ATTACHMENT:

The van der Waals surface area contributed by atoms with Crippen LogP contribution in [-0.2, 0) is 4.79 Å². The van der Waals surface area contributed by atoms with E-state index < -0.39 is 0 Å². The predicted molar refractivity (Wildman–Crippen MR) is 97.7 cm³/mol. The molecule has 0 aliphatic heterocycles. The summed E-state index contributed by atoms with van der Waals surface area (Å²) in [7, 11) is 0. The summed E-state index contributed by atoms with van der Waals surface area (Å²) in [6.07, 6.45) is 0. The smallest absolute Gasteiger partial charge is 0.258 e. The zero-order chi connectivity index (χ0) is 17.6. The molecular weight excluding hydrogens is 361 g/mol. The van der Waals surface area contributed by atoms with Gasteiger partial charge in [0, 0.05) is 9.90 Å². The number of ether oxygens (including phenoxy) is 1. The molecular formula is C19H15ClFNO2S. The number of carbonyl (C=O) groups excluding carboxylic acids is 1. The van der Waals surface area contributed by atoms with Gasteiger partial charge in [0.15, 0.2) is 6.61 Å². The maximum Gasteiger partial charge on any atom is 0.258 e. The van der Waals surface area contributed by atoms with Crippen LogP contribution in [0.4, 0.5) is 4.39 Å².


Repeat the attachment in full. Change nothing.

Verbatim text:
The van der Waals surface area contributed by atoms with Crippen LogP contribution in [-0.2, 0) is 4.79 Å². The van der Waals surface area contributed by atoms with E-state index < -0.39 is 0 Å². The predicted molar refractivity (Wildman–Crippen MR) is 97.7 cm³/mol. The molecule has 0 aliphatic heterocycles. The summed E-state index contributed by atoms with van der Waals surface area (Å²) in [7, 11) is 0. The summed E-state index contributed by atoms with van der Waals surface area (Å²) in [6.07, 6.45) is 0. The smallest absolute Gasteiger partial charge is 0.258 e. The zero-order chi connectivity index (χ0) is 17.6. The molecular weight excluding hydrogens is 361 g/mol. The van der Waals surface area contributed by atoms with Gasteiger partial charge in [0, 0.05) is 9.90 Å². The number of ether oxygens (including phenoxy) is 1. The molecular formula is C19H15ClFNO2S. The number of carbonyl (C=O) groups excluding carboxylic acids is 1. The van der Waals surface area contributed by atoms with Gasteiger partial charge in [0.15, 0.2) is 6.61 Å². The maximum Gasteiger partial charge on any atom is 0.258 e. The van der Waals surface area contributed by atoms with Crippen LogP contribution in [0.4, 0.5) is 4.39 Å².